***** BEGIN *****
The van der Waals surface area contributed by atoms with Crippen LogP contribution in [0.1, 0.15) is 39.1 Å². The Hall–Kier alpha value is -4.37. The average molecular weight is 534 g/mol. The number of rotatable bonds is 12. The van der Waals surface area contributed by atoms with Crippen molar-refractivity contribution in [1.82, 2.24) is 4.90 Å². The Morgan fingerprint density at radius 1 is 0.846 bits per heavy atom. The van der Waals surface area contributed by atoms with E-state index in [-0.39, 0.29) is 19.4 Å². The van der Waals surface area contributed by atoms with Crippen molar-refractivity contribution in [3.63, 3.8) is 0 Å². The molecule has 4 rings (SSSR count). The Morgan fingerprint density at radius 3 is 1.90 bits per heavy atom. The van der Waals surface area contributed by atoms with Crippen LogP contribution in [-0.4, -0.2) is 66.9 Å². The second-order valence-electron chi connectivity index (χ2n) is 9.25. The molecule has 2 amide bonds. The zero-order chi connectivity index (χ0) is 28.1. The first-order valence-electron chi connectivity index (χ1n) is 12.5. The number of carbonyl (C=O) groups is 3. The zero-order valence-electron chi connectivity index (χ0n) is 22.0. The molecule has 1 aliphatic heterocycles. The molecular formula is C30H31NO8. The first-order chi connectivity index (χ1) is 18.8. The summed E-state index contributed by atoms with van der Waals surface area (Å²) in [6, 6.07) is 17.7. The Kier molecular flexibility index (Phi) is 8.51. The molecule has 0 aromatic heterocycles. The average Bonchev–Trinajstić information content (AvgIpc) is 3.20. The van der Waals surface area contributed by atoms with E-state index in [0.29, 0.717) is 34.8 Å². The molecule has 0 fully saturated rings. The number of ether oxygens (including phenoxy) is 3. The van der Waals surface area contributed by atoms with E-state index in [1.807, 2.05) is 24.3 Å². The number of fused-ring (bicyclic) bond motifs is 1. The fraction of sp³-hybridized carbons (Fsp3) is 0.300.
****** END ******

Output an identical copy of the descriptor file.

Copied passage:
The van der Waals surface area contributed by atoms with Crippen LogP contribution in [0.1, 0.15) is 39.1 Å². The Hall–Kier alpha value is -4.37. The average molecular weight is 534 g/mol. The number of rotatable bonds is 12. The van der Waals surface area contributed by atoms with Crippen molar-refractivity contribution in [1.82, 2.24) is 4.90 Å². The Morgan fingerprint density at radius 1 is 0.846 bits per heavy atom. The van der Waals surface area contributed by atoms with E-state index in [-0.39, 0.29) is 19.4 Å². The van der Waals surface area contributed by atoms with Crippen molar-refractivity contribution in [3.63, 3.8) is 0 Å². The molecule has 4 rings (SSSR count). The Morgan fingerprint density at radius 3 is 1.90 bits per heavy atom. The van der Waals surface area contributed by atoms with Crippen LogP contribution in [-0.4, -0.2) is 66.9 Å². The second-order valence-electron chi connectivity index (χ2n) is 9.25. The molecule has 2 amide bonds. The zero-order chi connectivity index (χ0) is 28.1. The first-order valence-electron chi connectivity index (χ1n) is 12.5. The number of carbonyl (C=O) groups is 3. The zero-order valence-electron chi connectivity index (χ0n) is 22.0. The molecule has 1 aliphatic heterocycles. The molecular formula is C30H31NO8. The first-order chi connectivity index (χ1) is 18.8. The summed E-state index contributed by atoms with van der Waals surface area (Å²) in [6, 6.07) is 17.7. The Kier molecular flexibility index (Phi) is 8.51. The molecule has 0 aromatic heterocycles. The average Bonchev–Trinajstić information content (AvgIpc) is 3.20. The van der Waals surface area contributed by atoms with E-state index in [0.29, 0.717) is 34.8 Å². The molecule has 0 fully saturated rings. The number of ether oxygens (including phenoxy) is 3. The van der Waals surface area contributed by atoms with E-state index in [1.807, 2.05) is 24.3 Å². The number of fused-ring (bicyclic) bond motifs is 1. The fraction of sp³-hybridized carbons (Fsp3) is 0.300.